Current and Future Treatment Options for Preventing Metabolic Syndrome
Due to Atypical Antipsychotics
June 12, 2014;Psychopharmacology, Metabolic Disorders, Schizophrenia;
By A. Khalafian, MD and P. Tucker, MD
Atypical antipsychotics are employed to reduce relapses, decrease positive symptoms, and improve negative symptoms linked to schizophrenia. Unfortunately, due partly to the metabolic adverse-effect profile of atypical antipsychotics, adherence has become an increasing problem.
Decreased adherence poses a threat of relapse. On one other hand, the medications’ adverse effects might cause iatrogenic harm, including diabetes along with other health issues associated with weight gain. The Clinical Antipsychotic Trials of Intervention Effectiveness (CATIE) study showed that 30% of patients with schizophrenia treated with olanzapine (famous for its fat gain effect) gained over 7% of these body weight after starting the drug; other trials show an even greater effect.
The putting on weight effects of atypical antipsychotics on a younger population are a lot more alarming. In a study of patients using a psychiatric disorder aged 4 to 19 years, a lot more than half gained a lot more than 7% of the body weight while taking aripiprazole, risperidone, or quetiapine. A similar effect was discovered in 84% of patients after treatment with olanzapine for 12 weeks.
In addition, meta-analysis in the association of atypical antipsychotics with diabetes showed that in young patients helped by clozapine, the chance of type 2 diabetes mellitus (T2DM) was double that in young patients given a typical antipsychotic.The underlying mechanisms of those effects usually are not understood. Among other causal factors may be the sedentary lifestyles of patients helped by antipsychotics.
Atypical antipsychotics may also be linked with increased appetite and decreased physical activity. The antagonism of histamine H1 causes sedation, and the antagonism of serotonin 2C receptors may down-regulate leptin-mediated satiety, leading to fat gain and insulin resistance.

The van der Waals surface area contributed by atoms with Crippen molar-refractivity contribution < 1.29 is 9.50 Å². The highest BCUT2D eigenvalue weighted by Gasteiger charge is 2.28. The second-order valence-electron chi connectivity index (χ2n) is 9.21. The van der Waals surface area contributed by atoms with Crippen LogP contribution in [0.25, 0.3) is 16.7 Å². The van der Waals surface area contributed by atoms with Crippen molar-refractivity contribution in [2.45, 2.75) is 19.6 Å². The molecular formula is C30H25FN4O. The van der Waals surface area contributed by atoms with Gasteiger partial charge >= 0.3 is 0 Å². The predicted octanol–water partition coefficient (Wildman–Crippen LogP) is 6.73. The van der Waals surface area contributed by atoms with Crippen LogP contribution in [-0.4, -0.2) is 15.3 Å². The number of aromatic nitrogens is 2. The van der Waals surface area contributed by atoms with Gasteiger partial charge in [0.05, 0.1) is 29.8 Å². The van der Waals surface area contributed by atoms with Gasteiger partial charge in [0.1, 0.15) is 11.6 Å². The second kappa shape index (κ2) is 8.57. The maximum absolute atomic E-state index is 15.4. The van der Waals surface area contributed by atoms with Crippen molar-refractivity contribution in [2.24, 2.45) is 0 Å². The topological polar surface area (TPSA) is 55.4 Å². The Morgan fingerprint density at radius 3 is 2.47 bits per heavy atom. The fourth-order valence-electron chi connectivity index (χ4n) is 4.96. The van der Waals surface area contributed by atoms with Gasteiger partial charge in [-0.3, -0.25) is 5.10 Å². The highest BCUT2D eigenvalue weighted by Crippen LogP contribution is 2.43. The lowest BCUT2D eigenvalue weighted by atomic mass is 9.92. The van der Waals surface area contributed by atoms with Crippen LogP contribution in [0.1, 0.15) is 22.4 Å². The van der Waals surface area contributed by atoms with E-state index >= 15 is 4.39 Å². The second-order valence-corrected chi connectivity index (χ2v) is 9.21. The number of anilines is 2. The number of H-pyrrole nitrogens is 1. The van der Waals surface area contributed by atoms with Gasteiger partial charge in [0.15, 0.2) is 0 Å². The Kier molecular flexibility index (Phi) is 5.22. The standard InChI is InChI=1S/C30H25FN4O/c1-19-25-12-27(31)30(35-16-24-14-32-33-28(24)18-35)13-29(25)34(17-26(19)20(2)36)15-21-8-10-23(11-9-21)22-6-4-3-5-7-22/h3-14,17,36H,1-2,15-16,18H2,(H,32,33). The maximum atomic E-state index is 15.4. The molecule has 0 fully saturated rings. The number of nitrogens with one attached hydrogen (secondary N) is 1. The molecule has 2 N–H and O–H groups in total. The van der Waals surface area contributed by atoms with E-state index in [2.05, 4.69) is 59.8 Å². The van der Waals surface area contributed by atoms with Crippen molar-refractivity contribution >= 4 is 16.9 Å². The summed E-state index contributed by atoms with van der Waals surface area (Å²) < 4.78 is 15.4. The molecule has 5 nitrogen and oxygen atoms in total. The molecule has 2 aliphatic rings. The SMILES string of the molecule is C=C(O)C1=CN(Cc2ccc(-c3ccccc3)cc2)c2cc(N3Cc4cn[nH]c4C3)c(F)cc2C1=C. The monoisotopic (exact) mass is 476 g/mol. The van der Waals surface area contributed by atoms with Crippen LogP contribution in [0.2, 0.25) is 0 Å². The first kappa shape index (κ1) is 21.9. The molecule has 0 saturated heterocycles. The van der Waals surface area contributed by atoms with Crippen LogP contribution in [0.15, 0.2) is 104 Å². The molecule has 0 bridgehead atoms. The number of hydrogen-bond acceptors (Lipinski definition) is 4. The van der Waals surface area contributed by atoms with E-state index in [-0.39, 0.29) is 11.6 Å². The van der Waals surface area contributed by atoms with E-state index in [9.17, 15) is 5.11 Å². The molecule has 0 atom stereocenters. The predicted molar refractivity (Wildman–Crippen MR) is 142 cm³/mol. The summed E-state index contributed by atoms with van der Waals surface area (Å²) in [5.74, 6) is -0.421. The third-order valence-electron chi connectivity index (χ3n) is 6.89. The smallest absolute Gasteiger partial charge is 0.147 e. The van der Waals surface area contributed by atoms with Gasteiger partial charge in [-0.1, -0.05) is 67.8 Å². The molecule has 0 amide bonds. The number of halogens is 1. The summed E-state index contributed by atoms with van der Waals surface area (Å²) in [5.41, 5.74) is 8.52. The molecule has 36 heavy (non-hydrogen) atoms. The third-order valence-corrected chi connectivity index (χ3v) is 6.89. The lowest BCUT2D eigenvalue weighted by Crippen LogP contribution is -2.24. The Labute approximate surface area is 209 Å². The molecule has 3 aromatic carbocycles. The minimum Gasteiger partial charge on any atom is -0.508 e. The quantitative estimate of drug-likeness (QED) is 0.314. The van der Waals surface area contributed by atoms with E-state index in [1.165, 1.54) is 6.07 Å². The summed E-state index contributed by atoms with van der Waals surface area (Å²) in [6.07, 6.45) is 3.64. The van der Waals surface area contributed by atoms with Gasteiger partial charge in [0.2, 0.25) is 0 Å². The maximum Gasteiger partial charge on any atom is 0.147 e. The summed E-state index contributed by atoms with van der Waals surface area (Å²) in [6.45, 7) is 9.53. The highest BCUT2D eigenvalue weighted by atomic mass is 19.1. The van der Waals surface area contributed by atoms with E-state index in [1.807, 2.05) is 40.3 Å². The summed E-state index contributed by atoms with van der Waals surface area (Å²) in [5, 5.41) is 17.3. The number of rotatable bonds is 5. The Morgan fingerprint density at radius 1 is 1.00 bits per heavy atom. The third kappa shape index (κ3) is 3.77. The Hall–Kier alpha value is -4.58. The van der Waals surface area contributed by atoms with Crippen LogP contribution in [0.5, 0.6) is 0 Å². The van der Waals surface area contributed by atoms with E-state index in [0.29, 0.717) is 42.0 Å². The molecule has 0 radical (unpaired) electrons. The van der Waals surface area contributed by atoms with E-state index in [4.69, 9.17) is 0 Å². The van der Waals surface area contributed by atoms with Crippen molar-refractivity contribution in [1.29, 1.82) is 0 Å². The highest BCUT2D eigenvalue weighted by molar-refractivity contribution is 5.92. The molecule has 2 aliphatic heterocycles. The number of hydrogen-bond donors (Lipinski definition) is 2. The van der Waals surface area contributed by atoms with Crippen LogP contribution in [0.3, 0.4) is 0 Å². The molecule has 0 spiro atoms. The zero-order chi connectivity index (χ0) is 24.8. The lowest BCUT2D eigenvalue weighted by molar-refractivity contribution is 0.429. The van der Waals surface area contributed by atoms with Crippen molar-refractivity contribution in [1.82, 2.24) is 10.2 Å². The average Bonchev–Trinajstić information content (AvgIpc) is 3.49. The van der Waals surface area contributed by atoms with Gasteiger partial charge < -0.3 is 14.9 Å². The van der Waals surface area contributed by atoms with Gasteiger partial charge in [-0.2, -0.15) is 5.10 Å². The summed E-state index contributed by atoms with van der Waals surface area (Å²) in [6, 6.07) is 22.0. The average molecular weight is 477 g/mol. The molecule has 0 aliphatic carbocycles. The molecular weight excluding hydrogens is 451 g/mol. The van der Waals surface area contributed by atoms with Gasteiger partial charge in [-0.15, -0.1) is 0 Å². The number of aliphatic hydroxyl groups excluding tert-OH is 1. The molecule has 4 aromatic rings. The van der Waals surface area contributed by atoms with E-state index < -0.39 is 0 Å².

Atypical antipsychotics reduce levels of heat shock protein 72 (Hsp72); decreased levels of Hsp72 produce metabolic symptoms. The primary function of Hsp72 is usually to act as a molecular chaperone that stabilizes protein conformation and controls transport of mutant proteins. This function has been shown to control insulin resistance, which may lead to means of minimizing metabolic results of atypical antipsychotics.
Metformin and lifestyle intervention.
Metformin can be a biguanide oral antidiabetic medication whose primary mechanism of action is suppression of gluconeogenesis with the liver. Metformin may decrease extra weight by inhibiting the degradation of glucagon-like peptide 1 (GLP-1), which ends up in appetite suppression.
A 12-week, randomized, double-blind, placebo-controlled trial tested the efficacy of metformin (750 mg/d) alone as well as in combination with lifestyle intervention, in preventing weight gain and abnormal insulin sensitivity. The study included 128 patients who received olanzapine, clozapine, risperidone, or sulpiride, separated into 4 groups: metformin alone, change in lifestyle alone, the combination of the two, or placebo alone. The lifestyle interventions particularly study were diet, exercise, plus a psychoeducational program.
An insulin resistance index was determined employing a formula of homeostasis assessment, including fasting insulin and fasting glucose measures. The combination of metformin and lifestyle intervention had the greatest effect on weight loss. In addition, no adverse effects were reported for metformin. One caveat on the study is that it used a Chinese population exclusively, and so the results will not be generalizable.
Although results from other studies are mixed, overall findings indicate that metformin may be efficient in young populations as well as in those who have significant weight gain within a year of starting treatment with atypical antipsychotics.
BGP-15 (O-3-piperidin-2-hydroxy-1propylnicotinic amidoxime dihydrocholoride): any future agent. T2DM is connected with an accumulation of misfolded proteins that develops after proteins undergo a conformational consist of an alpha helix right into a beta sheet. Once a protein undergoes this incorrect folding, it can cause other proteins to endure this conformational change. The misfolded proteins accumulate (in the case of T2DM, they accumulate in the pancreas as amyloid plaques) and in the end lead to disease. A normal function of protein folding involves Hsp, a molecular chaperone which enables other proteins find their native conformation thereby prevent misfolding and disease.